The rate of canine herpesvirus infection in dogs ranges from 20 to 98 percent worldwide, depending on the region, according to the Merck Veterinary Manual. Canines recently infected with herpesvirus often suffer from reproductive issues, including passing the virus on to newborn puppies.
While often fatal in puppies, where it causes "fading puppy syndrome" and neonatal death, canine herpesvirus can affect dogs later in life. However, these dogs rarely develop serious illness. Canines exposed to the virus past the age of 3 weeks usually remain asymptomatic. There is currently no vaccine available for canine herpesvirus in the United States.
Herpesvirus transmission occurs via direct contact between an infected and noninfected canine. The virus passes through saliva and nasal secretions. Although it causes problems with pregnancy, canine herpesvirus is not generally a sexually transmitted disease, although such transmission is possible. Adult dogs with herpesvirus might experience mild upper respiratory infections, including ocular discharge. This is similar to "kennel cough," and often mistaken for it. While the dog hardly seems ill, that's a stage where he readily can pass on the virus to other canines. Whenever infected dogs are stressed, they are more likely to shed the virus.
Pregnant dogs infected with herpesvirus might abort their fetuses or deliver stillborn puppies. These dogs don't appear ill during their pregnancy. Puppies born to a recently infected dog developing symptoms before the third week of life often succumb to the disease. The virus passes to the puppies soon after birth, with an incubation period of six to 10 days. At that point, affected puppies stop nursing and experience trouble breathing. Puppies might die so quickly that their owners never realize they were sick. If a puppy in a litter dies, save the body and take it, along with the mother and surviving puppies, to an emergency vet. The majority of puppies afflicted before 21 days of age will die. After that time, they are better able to regulate their body temperature and stave off the infection.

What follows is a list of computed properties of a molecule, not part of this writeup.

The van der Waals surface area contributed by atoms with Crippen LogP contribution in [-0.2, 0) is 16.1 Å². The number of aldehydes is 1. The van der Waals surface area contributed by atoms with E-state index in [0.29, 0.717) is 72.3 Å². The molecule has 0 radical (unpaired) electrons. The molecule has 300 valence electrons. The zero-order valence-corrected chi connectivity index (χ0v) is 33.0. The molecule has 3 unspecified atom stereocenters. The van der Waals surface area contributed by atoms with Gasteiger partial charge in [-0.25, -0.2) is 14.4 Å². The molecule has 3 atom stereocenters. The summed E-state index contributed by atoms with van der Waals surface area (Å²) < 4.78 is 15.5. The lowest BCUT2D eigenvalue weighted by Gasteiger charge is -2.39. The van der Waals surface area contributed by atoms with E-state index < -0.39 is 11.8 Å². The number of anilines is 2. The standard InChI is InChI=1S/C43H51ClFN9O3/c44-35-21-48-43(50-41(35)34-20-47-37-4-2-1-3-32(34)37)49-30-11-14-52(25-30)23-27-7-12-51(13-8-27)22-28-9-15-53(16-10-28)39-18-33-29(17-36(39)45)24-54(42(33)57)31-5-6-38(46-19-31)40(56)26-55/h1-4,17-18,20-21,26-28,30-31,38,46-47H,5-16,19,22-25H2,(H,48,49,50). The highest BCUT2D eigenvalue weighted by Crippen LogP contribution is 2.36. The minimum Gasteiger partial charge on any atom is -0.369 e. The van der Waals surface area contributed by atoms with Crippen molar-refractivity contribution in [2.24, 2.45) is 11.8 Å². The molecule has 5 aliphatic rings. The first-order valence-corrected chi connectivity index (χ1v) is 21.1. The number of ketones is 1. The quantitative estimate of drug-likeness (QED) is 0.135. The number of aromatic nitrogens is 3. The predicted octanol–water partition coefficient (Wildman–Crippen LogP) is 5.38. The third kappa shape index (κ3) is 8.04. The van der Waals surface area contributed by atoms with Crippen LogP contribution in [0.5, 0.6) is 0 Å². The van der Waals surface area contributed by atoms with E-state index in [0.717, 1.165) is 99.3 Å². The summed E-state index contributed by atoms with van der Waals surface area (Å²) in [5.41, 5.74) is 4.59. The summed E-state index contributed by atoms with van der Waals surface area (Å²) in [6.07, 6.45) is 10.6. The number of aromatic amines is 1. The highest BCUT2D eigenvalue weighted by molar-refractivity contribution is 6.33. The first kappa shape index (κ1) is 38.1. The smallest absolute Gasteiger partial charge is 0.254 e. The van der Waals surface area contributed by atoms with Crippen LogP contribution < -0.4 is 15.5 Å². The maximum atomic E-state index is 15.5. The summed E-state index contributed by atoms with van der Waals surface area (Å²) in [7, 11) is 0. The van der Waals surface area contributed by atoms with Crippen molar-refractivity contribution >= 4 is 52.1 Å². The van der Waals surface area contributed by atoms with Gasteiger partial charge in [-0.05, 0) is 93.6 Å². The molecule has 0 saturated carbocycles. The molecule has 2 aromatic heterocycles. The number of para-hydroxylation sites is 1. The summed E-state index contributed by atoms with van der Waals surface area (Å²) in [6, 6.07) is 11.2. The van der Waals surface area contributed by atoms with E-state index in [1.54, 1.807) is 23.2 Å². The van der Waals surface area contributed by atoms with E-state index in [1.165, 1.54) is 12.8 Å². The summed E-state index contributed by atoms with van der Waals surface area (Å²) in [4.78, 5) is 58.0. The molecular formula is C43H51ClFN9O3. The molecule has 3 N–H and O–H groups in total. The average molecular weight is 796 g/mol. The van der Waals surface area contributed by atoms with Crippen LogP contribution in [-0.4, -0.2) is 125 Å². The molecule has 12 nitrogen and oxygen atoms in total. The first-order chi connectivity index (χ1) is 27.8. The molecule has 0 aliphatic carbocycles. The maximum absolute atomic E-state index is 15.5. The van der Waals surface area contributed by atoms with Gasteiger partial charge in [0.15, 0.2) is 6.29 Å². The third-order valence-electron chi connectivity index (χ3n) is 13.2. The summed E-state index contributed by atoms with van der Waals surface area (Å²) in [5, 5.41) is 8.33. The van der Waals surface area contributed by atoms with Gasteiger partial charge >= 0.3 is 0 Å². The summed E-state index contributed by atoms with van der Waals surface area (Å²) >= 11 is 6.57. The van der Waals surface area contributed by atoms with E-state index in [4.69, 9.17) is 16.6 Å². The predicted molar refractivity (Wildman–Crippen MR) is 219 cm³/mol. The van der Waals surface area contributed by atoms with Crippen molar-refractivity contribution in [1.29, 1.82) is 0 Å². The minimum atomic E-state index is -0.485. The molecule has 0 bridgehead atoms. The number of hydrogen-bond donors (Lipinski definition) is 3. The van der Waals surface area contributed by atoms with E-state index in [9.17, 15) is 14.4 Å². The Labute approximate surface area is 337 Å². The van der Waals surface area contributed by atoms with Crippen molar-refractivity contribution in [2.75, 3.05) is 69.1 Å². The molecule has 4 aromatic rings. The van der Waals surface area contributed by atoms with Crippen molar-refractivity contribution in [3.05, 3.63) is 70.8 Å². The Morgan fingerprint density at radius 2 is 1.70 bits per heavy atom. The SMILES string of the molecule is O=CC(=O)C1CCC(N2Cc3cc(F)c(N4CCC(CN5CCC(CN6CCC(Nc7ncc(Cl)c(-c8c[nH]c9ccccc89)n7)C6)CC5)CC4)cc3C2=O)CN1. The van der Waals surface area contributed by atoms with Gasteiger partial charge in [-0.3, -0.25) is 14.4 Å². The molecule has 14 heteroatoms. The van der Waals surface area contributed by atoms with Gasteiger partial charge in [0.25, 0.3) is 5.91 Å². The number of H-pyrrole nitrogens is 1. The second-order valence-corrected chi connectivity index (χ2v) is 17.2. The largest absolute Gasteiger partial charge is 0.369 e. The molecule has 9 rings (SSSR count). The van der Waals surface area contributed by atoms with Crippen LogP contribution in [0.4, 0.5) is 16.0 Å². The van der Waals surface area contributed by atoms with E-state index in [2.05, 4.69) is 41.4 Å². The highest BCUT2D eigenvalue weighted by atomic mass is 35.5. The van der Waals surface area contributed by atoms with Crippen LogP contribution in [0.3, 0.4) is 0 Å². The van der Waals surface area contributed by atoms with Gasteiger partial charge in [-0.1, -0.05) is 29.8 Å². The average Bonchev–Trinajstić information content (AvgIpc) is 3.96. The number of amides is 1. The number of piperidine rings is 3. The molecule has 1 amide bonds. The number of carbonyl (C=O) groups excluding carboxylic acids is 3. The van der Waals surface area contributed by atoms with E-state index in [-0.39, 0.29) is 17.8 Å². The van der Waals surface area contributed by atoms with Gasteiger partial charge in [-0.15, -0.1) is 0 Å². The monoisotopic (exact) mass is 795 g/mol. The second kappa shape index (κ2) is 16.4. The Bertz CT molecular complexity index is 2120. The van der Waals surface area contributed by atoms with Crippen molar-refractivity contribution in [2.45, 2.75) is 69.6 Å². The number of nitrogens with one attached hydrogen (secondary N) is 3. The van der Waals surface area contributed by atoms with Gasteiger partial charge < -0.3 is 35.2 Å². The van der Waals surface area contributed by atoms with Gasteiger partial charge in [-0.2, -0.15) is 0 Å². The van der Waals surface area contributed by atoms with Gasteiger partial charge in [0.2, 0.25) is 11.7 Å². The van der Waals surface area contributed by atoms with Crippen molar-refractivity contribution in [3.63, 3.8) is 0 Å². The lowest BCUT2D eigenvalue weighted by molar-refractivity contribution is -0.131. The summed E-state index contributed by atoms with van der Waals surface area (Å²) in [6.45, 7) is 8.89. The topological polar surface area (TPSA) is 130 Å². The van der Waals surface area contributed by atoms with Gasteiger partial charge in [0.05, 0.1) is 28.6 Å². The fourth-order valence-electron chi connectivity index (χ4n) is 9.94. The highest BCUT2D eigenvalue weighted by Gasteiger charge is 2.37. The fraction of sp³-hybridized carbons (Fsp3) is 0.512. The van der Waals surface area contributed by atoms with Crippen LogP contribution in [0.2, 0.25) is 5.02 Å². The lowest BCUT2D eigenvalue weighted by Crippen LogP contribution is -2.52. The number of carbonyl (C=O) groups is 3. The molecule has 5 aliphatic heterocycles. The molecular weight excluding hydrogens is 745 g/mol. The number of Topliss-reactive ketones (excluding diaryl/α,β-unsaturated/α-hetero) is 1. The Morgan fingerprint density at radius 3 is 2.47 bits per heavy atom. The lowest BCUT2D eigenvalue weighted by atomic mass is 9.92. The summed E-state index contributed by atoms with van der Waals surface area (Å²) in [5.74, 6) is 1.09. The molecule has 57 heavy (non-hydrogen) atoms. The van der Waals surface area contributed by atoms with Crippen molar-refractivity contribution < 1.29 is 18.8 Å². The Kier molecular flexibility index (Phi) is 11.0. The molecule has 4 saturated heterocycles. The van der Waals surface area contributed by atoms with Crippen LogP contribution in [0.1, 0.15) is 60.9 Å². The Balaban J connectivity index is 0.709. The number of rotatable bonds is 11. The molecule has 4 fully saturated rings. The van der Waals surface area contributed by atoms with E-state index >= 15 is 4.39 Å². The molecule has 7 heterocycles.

Not all infected adult dogs carry antibodies against canine herpesvirus for the long term. Antibodies might be present for several months after infection and then disappear, or be evident for the rest of the animal's life. Potential pregnancy is the primary reason for antibody testing in dogs. If the breeding female tests positive for herpesvirus before pregnancy, that's not an issue. She'll pass antibodies on to her puppies. If she tests negative and is exposed at a certain point during pregnancy, that's where the trouble lies. If you breed a dog testing negative for herpesvirus, keep her away from other dogs for the last three weeks of her eight-week gestation, as well as for the first three weeks after the puppies are born.